High school cafeterias, as a rule, can be cacophonous places, with conversations, games and singing among the noises competing to be heard amid the necessary din of getting, eating and discarding lunch.
So it’s a safe bet that the lunchroom at Upper Darby High School has rarely, if ever, heard sounds like those produced there on July 25, the day of the sitzprobe (the first time that cast and orchestra rehearse together) for the Upper Darby Summer Stage’s production of Fiddler on the Roof.
On that unseasonably cool and windy summer evening, the cast of 30 actors and a 20-piece orchestra began running through some of the best known and beloved songs of the American musical theater, including “Tradition,” “Matchmaker” and “If I Were a Rich Man.”
Marcus and Rachel Stevens, the siblings who are co-directing the production, both say that Fiddler, whose four performances begin Aug. 2, was a natural fit for the Summer Stage. The play, with music by Jerry Bock, lyrics by Sheldon Harnick, book by Joseph Stein and choreography by Jerome Robbins, tells the story of the milkman Tevye’s efforts to get his five daughters married while maintaining his family and traditions in czarist Russia in 1905.
“It is a story about a Jewish family in czarist Russia, but it is also a universal story about people valuing their traditions,” says Rachel Stevens, a 26-year-old graduate student in the directing program at Pace University in New York. As someone who has been involved in the Summer Stage program for 14 of those 26 years, the last five of them as a director, she finds that the play resonates particularly well with the members of the Summer Stage community, many of whom, like her and her brother, have gone from the children’s apprentice program all the way through to the main stage productions.
Her brother, Marcus, 33, who recently ended an extended run in Alive and Kicking, the latest edition of Forbidden Broadway in New York, where he did killer impressions of, among others, Matthew Broderick and Mandy Patinkin, echoes his sister’s sentiments.
“The play is specifically Jewish, but everybody has a community to belong to,” he says. “The Summer Stage is a 37-year-old institution, and it has very deeply rooted traditions.
“But,” he adds, “this is also a story about parents and children, and the love, the closeness and the disconnect between the generations” — perfect material for a theater company that caters to ’tweens, teens and young adults and their families.
The Stevens’ own family history plays an important part in the production. Growing up in a Jewish home in Wallingford, they recall, Fiddler was a huge part of their lives. They both were cast in different productions of the musical as children, and their father would quote from it on a regular basis. Rachel says that this is nothing unusual: “He quotes musicals in daily life anyway, but Fiddler in particular.”
Unbeknownst to them, the Stevens’ parents have helped the production in another way: Their children have been mining family lore to help the cast understand the Jewish family dynamic. “We keep using our parents as examples when talking about Tevye and Golde,” the perpetually smiling Rachel says. “And we mean this in the kindest, most loving way possible. Their behavior is so endearing and has shaped us; we talk about it at least once a rehearsal.”
In a warmly engaging voice that reflects decades of emotive training, Marcus, who has been directing plays at Summer Stage since 2000 (when he was only 20), explains that their family’s connection to the play goes much deeper than household anecdotes. “We grew up with this understanding that we were connected to it, that our ancestors had a similar experience to the people in the play,” he says. “Our great-grandparents were in arranged marriages. At the turn of 20th century, the men came to America first. They worked to pay for the women to come over, met them for the first time and married them.”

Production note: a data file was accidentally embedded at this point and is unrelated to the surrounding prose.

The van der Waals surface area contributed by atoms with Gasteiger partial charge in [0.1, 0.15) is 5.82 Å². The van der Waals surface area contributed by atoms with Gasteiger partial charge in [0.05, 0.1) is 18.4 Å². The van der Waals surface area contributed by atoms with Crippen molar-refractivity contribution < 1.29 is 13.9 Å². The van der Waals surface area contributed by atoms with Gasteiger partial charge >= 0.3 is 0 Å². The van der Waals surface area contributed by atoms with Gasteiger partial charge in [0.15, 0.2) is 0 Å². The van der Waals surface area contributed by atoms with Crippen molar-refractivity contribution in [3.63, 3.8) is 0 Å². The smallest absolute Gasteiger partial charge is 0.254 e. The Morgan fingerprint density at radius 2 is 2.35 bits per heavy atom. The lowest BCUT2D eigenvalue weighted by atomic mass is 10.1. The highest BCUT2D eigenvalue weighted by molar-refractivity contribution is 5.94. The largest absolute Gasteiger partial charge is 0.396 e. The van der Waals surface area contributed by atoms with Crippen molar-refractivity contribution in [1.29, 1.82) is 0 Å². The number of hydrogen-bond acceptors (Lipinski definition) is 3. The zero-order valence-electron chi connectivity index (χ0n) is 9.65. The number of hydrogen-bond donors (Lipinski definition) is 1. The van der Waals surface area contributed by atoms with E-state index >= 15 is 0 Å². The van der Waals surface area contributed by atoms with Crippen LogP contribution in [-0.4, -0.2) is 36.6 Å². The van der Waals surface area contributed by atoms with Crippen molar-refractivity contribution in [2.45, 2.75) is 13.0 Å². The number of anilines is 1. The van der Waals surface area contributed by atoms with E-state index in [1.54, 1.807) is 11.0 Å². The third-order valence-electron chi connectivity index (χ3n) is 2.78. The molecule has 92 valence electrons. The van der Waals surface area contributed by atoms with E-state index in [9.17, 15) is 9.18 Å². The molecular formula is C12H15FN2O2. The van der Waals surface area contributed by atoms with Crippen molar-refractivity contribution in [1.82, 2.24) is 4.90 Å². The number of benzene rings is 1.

With such a large cast, a majority of whom are not Jewish, the Stevenses readily acknowledge that their grasp of Judaism and their family history is not enough to give the necessary grounding for some actors. To that end, the directors brought on Karen Stesis, a Hebrew School teacher at Ohev Shalom, to help the cast with religious questions, pronunciation and any other substantive Judaic questions. And it hasn’t been just the cast and crew who have benefitted from the immersion: The siblings both say that doing Fiddler has brought them closer to Judaism, especially Rachel, who says she has long regretted choosing soccer over having a Bat Mitzvah when she was younger. As a result of directing the play, she says, she is committed to taking classes in Judaism when she returns to her home in New York City, where both siblings live, in the fall.
Fiddler on the Roof may be a new experience for the young people involved in putting it on, but what about the multitudes who have had numerous opportunities to see the musical since it made its Broadway debut 49 years ago? Did the Stevens siblings feel the need to put their own imprimatur on the play to draw in audiences to fill the Upper Darby Performing Arts Center’s 1,200 seats? Or did they decide not to mess with one of the most beloved musicals in the history of American theater?
To hear them tell it, it was a little bit of both. “In terms of the staging of the show, Rachel and I feel that it’s like Chekhov — you really should let the text speak for itself,” says Marcus. “We do take the set design one step further, though, by paring it down to its bare essentials — just two piles of furniture onstage until the exodus.” Evidently, finding the right balance on this classic can be as precarious as, well, you know…